2. Nutrients were being destroyed (bad) in my body necessary to maintain an adequate daily dietary allowance, to help heal the surgical wound, and also to maintain lean body mass (LBM), i.e., protein (I have enjoyed weight training for over 20 years.) To compensate for this problem I included supplementing my diet with a protein supplement that helped supply over 1,000 calories (500 per serving taken twice per day) to make sure my body was receiving a fair (or the least amount of) allowance of nutrients and protein necessary that it had not been getting through food due to the laxative. A dietary protein supplement is easy to digest, is absorbed more readily in the body, and expelled through the urine. Choosing constipation (the body knows how to care for itself in times like these) over the laxative thus causing diarrhea and modifying my diet by adding a dietary liquid protein supplement is at least more preserving and healing for the purpose.

    • Four days after my surgery my pain was worsening. The 1000mg of hydrocodone dosage every 4 hours ceased to be effective for relieving pain or making my body drowsy so I could rest or sleep. My body seemed to have built up a tolerance level of or adapted to the dosage (very bad). The next day I mistakenly increased the dosage. MORE IS NOT BETTER. Not only did it not help to relieve the pain but also it made me nauseated around 4am. On my post-op follow-up, five days after surgery, my pain was intolerable. Changing the gauze didn't "feel" pleasant! My doctor prescribed a stronger pain reliever (see Week 2).
    • I have only been able to stand, lie on either side or stomach or sit at my desk at the computer remaining in an upright and forward position. I have not been able to sit on the sofa, chair, relax with my family or play baseball or basketball with my two boys. And driving is literally a "pain in the butt!" while I'm trying to relieve the pressure points of pain! One important thing that I have learned about all this, however, is proper posture and how often most of us slouch and literally sit on our tail bones most of the day! As a matter of fact, just for the stats every day positions slouching in a chair hits the top of the chart at 275%. Sitting upright is 140%, standing erect is 100%, lying on our side is 75% and lying down on our back hits the bottom of the chart at 25%.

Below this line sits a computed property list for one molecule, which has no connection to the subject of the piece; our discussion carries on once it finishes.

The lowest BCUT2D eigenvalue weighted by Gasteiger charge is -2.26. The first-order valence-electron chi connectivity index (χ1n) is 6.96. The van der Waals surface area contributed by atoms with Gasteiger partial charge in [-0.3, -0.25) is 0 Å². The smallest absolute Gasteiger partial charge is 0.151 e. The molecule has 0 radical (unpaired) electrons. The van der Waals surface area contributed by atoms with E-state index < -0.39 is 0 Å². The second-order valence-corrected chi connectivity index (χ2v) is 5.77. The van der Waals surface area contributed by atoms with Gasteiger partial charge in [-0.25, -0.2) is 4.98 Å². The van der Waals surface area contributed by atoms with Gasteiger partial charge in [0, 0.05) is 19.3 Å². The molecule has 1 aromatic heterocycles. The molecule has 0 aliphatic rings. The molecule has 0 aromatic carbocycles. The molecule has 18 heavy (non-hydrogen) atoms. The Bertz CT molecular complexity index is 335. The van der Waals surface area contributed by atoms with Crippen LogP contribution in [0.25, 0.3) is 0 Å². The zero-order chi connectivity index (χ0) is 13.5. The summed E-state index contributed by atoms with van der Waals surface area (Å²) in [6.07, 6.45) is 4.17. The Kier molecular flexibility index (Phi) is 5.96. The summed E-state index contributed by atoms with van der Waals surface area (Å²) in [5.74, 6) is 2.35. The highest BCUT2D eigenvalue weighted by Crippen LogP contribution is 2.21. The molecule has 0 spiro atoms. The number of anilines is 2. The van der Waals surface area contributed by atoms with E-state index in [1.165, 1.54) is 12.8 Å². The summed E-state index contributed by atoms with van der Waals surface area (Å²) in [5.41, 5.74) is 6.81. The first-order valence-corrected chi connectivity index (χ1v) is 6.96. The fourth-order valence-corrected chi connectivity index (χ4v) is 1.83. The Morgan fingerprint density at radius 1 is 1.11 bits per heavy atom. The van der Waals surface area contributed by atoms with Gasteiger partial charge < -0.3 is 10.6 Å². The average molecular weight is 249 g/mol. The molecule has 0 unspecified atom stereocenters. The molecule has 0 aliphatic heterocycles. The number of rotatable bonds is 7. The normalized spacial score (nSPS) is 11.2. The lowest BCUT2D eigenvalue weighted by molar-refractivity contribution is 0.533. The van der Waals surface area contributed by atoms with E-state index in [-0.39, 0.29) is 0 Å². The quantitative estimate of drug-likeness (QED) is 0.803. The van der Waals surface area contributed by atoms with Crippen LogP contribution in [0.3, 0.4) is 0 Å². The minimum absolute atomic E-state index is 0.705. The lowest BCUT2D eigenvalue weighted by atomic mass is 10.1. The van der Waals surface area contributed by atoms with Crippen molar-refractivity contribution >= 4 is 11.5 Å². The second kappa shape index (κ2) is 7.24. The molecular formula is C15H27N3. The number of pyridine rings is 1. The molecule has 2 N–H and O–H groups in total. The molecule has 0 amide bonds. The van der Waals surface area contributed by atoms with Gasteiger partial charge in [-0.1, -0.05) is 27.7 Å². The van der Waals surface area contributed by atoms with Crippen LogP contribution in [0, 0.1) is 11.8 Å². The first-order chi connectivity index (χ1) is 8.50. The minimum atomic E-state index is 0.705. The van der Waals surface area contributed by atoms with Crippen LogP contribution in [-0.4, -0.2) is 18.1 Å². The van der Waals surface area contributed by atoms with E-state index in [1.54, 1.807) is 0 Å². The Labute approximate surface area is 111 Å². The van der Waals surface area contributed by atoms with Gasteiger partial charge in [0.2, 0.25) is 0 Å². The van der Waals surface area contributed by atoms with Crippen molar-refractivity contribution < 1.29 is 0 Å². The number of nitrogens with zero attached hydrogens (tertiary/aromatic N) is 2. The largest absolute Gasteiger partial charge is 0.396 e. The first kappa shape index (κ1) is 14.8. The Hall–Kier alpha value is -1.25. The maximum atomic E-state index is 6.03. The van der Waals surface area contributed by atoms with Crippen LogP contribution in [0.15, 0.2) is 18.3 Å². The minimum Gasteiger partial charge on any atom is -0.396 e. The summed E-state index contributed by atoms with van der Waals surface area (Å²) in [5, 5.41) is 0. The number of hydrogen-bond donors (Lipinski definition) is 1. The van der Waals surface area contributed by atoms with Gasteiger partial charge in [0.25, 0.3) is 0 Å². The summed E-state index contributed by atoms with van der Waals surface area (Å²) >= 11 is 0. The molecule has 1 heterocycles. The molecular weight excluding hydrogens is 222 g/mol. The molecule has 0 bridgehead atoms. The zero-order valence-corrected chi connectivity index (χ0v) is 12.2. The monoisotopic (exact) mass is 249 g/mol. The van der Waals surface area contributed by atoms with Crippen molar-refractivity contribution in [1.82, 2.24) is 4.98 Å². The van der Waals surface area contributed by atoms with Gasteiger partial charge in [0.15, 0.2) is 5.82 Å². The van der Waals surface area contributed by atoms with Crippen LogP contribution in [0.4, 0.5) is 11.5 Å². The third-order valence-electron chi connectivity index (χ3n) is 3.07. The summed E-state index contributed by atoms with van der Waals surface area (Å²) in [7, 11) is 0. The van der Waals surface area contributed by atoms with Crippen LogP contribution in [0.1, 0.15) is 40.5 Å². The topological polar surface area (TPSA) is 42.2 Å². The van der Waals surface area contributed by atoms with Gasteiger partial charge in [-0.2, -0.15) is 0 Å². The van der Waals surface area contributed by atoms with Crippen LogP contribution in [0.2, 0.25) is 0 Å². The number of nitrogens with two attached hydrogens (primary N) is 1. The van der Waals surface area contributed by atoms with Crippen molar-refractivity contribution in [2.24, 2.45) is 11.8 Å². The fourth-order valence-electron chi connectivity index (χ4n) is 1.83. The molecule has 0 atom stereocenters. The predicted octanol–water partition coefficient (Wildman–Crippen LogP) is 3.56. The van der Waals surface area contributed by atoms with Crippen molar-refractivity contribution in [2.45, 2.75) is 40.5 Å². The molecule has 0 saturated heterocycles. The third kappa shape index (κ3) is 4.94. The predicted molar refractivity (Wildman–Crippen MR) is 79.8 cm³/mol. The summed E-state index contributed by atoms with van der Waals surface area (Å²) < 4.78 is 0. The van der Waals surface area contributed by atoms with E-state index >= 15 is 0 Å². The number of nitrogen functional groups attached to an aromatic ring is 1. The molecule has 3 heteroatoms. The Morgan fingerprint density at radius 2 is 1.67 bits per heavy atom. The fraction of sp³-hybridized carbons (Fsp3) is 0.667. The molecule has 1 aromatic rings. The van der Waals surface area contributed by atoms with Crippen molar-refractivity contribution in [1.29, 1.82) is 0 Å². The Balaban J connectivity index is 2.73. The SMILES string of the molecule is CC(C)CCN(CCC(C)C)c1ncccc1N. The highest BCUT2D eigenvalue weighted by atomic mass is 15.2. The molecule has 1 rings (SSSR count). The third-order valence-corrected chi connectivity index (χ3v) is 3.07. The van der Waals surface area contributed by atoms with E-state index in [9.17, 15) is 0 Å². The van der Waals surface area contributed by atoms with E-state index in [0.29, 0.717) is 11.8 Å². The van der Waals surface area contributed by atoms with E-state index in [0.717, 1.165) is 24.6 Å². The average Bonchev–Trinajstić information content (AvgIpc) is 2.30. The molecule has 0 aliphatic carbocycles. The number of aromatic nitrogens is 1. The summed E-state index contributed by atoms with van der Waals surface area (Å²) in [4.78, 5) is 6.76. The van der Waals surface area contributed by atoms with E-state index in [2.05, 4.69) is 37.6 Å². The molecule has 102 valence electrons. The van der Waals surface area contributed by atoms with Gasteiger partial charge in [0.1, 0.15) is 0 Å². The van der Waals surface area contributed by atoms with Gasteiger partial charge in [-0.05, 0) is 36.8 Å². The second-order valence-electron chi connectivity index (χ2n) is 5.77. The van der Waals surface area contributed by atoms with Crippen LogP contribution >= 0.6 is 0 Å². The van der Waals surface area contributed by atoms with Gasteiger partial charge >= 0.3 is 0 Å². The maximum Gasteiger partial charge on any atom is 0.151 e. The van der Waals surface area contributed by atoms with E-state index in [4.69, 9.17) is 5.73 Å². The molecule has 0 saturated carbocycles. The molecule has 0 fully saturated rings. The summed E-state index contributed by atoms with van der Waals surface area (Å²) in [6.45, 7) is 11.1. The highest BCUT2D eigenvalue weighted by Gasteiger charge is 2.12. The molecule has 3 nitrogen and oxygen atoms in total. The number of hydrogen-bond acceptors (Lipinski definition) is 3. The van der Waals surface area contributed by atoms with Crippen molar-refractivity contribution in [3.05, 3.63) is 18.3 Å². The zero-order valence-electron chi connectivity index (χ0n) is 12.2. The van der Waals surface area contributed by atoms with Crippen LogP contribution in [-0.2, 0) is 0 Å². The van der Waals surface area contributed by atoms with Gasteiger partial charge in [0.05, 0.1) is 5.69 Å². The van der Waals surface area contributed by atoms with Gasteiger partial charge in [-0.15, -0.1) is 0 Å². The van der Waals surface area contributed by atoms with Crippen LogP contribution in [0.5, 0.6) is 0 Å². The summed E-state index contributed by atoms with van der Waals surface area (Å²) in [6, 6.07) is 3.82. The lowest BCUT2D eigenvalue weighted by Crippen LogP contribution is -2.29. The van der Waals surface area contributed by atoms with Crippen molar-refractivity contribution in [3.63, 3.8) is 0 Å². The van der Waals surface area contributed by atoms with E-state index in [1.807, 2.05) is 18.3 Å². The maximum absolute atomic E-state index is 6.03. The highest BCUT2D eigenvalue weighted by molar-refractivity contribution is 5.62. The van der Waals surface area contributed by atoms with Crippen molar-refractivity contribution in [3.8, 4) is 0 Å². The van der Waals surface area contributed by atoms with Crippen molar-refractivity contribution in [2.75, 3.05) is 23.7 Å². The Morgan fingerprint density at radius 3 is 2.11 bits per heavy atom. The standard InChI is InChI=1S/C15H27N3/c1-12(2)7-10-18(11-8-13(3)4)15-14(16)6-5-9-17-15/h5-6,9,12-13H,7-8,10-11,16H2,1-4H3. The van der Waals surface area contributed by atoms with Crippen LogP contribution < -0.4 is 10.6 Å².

• Little every day things has made me become irritable due to the increasing pain with little effect from the hydrocodone and not being able to sit down comfortably and with my family!
Week 2:

  • During my post-op follow-up mentioned above my doctor prescribed a stronger pain reliever to take. It was Roxicet5-325mg (one taken once every 3 hours). Like hydrocodone it is a narcotic analgestic combination used to relieve moderate to severe pain. But unlike hydrocodone it is a Class II controlled substance classification. It has a high abuse potential but less than a Schedule I. My doctor suggested I could take a shower (finally!) and get the wound wet. (Before I was taking occasional "spit baths".) My doctor also told me the pain would subside this week - and that was the best news! In the evening I was still in a lot of pain (even taking the Roxicet) and went to bed that way.